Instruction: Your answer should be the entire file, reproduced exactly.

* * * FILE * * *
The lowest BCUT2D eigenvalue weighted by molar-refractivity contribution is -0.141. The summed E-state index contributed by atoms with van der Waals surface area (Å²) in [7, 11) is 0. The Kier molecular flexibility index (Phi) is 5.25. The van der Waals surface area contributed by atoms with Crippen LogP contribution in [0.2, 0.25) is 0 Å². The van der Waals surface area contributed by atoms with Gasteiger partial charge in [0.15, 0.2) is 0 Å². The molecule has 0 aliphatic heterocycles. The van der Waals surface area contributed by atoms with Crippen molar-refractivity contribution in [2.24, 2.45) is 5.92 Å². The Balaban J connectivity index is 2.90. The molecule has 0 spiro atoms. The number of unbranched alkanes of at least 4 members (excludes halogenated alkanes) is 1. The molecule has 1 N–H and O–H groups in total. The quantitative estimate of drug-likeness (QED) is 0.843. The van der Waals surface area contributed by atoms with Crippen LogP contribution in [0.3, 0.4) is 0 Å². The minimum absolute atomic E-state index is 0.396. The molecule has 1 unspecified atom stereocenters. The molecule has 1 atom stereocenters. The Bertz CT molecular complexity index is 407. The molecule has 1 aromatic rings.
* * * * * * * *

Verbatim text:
The lowest BCUT2D eigenvalue weighted by molar-refractivity contribution is -0.141. The summed E-state index contributed by atoms with van der Waals surface area (Å²) in [7, 11) is 0. The Kier molecular flexibility index (Phi) is 5.25. The van der Waals surface area contributed by atoms with Crippen LogP contribution in [0.2, 0.25) is 0 Å². The van der Waals surface area contributed by atoms with Gasteiger partial charge in [0.15, 0.2) is 0 Å². The molecule has 0 aliphatic heterocycles. The van der Waals surface area contributed by atoms with Crippen molar-refractivity contribution in [2.24, 2.45) is 5.92 Å². The Balaban J connectivity index is 2.90. The molecule has 0 spiro atoms. The number of unbranched alkanes of at least 4 members (excludes halogenated alkanes) is 1. The molecule has 1 N–H and O–H groups in total. The quantitative estimate of drug-likeness (QED) is 0.843. The van der Waals surface area contributed by atoms with Crippen LogP contribution in [0.3, 0.4) is 0 Å². The minimum absolute atomic E-state index is 0.396. The molecule has 1 unspecified atom stereocenters. The molecule has 1 atom stereocenters. The Bertz CT molecular complexity index is 407. The molecule has 1 aromatic rings.